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Don Bauder Jan. 29, 2011 @ 9:01 p.m.

Out of office and hopefully in prison. Best, Don Bauder

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Twister Jan. 30, 2011 @ 8:13 p.m.

Are you aware of the "mini" mall being foisted upon the mayor's neighborhood (Kensington), a SunRoad development that is getting the natives in an uproar over things like traffic and loading up the neighborhood with cars because SunRoad has done a deal, including a reduction of 40 parking spaces in exchange for "low-cost" "housing" units?

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Don Bauder Jan. 30, 2011 @ 10:24 p.m.

I'm not aware of this. Sunroad again? Sunroad and Jerry Sanders cooking up another scheme? Stop the world. I want to get off. Best, Don Bauder

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Twister Jan. 31, 2011 @ 7:56 p.m.

Public servants need protection from prosecution for acts in the persecution of their DUTIES, but when they stray from their semper fi (not to the system, but to the PEOPLE, Goddamnit!) fiduciary function they should have compound criminal penalties for breach of the public trust. That which is criminal should be illegal, but they should be protected from innocent mistakes, even stupidity. We don't want them ALL in jail; we need somebody to fill the potholes! But believe me, when the top is this corrupt, the honest ones, the boy scouts and girl scouts are long gone!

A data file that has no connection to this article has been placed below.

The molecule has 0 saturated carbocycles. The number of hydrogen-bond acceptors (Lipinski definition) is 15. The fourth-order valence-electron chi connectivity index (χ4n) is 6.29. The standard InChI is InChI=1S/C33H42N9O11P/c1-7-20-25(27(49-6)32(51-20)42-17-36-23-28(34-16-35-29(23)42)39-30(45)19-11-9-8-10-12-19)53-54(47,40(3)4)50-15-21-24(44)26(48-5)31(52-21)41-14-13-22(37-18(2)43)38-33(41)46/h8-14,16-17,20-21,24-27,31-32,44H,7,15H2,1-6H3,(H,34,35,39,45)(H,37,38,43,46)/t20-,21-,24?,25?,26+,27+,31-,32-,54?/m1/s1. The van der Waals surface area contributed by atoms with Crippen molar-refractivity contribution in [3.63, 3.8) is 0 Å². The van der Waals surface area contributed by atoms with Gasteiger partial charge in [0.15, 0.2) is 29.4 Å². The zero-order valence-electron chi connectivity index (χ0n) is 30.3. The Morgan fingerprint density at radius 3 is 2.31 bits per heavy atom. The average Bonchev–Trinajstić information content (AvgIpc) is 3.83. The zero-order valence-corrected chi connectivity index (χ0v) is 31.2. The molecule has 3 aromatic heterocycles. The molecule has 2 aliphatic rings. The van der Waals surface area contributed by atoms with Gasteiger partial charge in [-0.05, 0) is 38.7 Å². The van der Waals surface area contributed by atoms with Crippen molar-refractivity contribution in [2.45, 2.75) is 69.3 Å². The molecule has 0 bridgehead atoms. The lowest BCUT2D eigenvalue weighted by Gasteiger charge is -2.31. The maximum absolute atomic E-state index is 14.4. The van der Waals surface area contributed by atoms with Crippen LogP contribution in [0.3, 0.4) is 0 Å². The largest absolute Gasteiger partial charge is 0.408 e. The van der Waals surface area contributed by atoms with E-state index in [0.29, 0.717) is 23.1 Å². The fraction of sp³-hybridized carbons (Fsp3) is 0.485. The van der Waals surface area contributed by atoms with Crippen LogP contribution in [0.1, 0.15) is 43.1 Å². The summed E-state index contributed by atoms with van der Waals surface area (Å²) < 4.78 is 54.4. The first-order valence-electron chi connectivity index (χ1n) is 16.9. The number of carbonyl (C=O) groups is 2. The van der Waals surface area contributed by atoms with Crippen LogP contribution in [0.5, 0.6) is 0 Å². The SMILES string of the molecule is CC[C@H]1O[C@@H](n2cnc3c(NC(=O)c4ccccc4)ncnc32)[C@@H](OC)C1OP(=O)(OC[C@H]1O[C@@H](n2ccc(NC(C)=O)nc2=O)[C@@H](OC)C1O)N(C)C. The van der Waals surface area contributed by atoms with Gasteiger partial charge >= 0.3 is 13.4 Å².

Did you see the Redevelopment Committee meeting today? Ch 24. ASS-tound-ing! I laughed all the way through the reading of the independent review, p'd all over myself, s__t my pants, and pewk'd my guts out!

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Don Bauder Jan. 31, 2011 @ 8:11 p.m.

If they make too many innocent mistakes, or are stupid, they should either be voted out of office (in the case of an elected official) or fired (in the case of a bureaucrat.) You put your finger on San Diego's problem: the corruption is at the top, and works its way down, rather than the other way around. It's called trickle-down crookedness. Best, Don Bauder

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Twister Feb. 1, 2011 @ 7:33 p.m.

"Boy Scout" and "Girl Scout" are both DEROGATORY appellations for bureaucrats who are naive enough to think that their duty is to the public trust. They are "iced" {given useless work), abused in various ways, and finally driven out, leaving only the cooperative ones who will lackey their ways to retirement.

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Don Bauder Feb. 1, 2011 @ 9:28 p.m.

...and a very remunerative retirement. Best, Don Bauder